By Kendall Fisher(opens in new tab), executive producer at Grow Wire
Entering Una Pizza Napoletana in New York City’s lower east side on a chilly November afternoon, host Fritz Nelson and I accepted the warm welcome of simple features: white tile, rows of wood tables with green chairs, and a pizza oven situated in the back, unhidden, for all eyes to see.
Nothing over-the-top for what the New York Times(opens in new tab) dubbed one of the best sit-down pizza joints in all five boroughs of New York City—an almost impossible feat, and yet one that Tony Mangieri curated with his own hands (literally) and heart.
Upon sitting down with Tony, both Fritz and I were immediately drawn to his aura of positivity, authenticity and humility (as we were both eager to discuss right after the interview). His tattoos and city style only make him that much cooler.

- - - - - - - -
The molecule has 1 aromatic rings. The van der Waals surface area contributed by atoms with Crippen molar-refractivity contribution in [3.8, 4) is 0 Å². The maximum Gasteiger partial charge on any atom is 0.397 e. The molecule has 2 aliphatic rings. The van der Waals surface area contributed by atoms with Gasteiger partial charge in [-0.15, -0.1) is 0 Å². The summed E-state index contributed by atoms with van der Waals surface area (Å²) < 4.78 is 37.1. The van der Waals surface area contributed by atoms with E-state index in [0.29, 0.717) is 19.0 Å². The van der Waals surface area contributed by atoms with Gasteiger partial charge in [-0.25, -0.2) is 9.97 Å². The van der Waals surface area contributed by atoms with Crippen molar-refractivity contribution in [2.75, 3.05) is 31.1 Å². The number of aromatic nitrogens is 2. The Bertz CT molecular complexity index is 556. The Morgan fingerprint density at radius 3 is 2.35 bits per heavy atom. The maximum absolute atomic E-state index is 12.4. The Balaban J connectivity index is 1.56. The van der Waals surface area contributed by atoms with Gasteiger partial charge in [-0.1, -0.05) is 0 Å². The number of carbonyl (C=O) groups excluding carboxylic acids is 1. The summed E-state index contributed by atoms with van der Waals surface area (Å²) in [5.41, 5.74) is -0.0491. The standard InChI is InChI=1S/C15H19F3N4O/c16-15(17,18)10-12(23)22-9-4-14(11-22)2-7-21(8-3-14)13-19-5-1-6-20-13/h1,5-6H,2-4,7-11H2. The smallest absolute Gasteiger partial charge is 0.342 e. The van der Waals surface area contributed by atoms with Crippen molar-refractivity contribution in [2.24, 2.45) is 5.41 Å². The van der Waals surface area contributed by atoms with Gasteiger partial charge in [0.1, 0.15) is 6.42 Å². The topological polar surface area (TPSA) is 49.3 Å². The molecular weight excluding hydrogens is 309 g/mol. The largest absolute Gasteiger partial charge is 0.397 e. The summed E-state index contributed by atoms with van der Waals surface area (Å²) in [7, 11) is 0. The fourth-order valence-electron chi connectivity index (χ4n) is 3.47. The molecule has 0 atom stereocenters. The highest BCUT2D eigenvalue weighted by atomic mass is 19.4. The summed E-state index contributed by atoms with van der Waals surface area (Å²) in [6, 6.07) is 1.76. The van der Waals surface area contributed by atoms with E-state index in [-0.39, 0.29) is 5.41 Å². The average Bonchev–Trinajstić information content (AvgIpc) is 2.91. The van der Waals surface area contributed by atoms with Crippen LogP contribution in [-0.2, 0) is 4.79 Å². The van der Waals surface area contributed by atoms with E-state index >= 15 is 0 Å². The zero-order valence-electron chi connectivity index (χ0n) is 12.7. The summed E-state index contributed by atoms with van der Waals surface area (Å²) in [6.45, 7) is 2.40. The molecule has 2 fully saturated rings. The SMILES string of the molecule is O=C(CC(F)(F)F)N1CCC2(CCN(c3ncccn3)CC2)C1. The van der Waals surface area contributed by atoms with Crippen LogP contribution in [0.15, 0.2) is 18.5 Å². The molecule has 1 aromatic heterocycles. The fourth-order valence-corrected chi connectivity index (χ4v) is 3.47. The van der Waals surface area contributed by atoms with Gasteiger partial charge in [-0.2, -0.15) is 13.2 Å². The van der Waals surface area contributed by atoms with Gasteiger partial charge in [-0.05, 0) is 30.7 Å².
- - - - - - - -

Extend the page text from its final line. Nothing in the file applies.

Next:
Once the conversation got going, we became even more captivated by his story—a Jersey kid with a humble Italian upbringing and a passion for cooking who would spend his life pursuing the creation of the perfect pizza in some of America’s most food-obsessed cities.
Tony’s zeal for this pursuit is so prevalent you can almost taste it in this episode of “The Grow Wire Podcast(opens in new tab),” taking us on his life journey from a 20-year-old with a struggling bakery to a 48-year-old with four successful businesses under his belt. He dives into his secret for creating a great pizza and admits he’s always experimenting to make the next pie even better. You can hear the heartbreak in his voice as he recalls the poor reviews Una Pizza received from food critics when it returned to New York in 2018…and the fire in his quest to eventually prove them wrong (which he did). He is now set to open a new Una in his home state of New Jersey this month.
Tony portrays what it means to truly and deeply love something so much you can never give it up, and that’s exactly what makes him one of New York’s most renown entrepreneurs and chefs, and an inspiration to us all.
(Oh, and he also weighs in on the San Francisco vs New York food scene debate.)